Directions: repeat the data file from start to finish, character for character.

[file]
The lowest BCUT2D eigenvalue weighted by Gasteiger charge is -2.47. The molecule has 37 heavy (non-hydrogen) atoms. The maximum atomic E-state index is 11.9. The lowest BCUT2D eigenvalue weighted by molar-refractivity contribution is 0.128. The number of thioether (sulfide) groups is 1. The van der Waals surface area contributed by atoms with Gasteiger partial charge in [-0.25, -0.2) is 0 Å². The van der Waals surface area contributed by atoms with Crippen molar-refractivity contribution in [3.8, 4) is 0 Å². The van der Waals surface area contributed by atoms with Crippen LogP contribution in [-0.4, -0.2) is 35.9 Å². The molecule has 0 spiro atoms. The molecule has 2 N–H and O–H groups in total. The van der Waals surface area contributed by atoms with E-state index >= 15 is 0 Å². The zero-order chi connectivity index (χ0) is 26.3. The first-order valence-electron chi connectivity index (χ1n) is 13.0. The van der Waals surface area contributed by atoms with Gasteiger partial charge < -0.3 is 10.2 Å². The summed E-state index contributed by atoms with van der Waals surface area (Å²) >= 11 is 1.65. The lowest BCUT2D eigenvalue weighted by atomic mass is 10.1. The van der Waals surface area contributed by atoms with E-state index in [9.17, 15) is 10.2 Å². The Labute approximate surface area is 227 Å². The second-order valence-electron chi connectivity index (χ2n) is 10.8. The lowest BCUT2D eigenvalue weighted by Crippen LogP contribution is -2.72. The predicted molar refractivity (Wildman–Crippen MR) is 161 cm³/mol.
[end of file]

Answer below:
The lowest BCUT2D eigenvalue weighted by Gasteiger charge is -2.47. The molecule has 37 heavy (non-hydrogen) atoms. The maximum atomic E-state index is 11.9. The lowest BCUT2D eigenvalue weighted by molar-refractivity contribution is 0.128. The number of thioether (sulfide) groups is 1. The van der Waals surface area contributed by atoms with Gasteiger partial charge in [-0.25, -0.2) is 0 Å². The van der Waals surface area contributed by atoms with Crippen molar-refractivity contribution in [3.8, 4) is 0 Å². The van der Waals surface area contributed by atoms with Crippen LogP contribution in [-0.4, -0.2) is 35.9 Å². The molecule has 0 spiro atoms. The molecule has 2 N–H and O–H groups in total. The van der Waals surface area contributed by atoms with E-state index >= 15 is 0 Å². The zero-order chi connectivity index (χ0) is 26.3. The first-order valence-electron chi connectivity index (χ1n) is 13.0. The van der Waals surface area contributed by atoms with Gasteiger partial charge < -0.3 is 10.2 Å². The summed E-state index contributed by atoms with van der Waals surface area (Å²) >= 11 is 1.65. The lowest BCUT2D eigenvalue weighted by atomic mass is 10.1. The van der Waals surface area contributed by atoms with E-state index in [9.17, 15) is 10.2 Å². The Labute approximate surface area is 227 Å². The second-order valence-electron chi connectivity index (χ2n) is 10.8. The lowest BCUT2D eigenvalue weighted by Crippen LogP contribution is -2.72. The predicted molar refractivity (Wildman–Crippen MR) is 161 cm³/mol.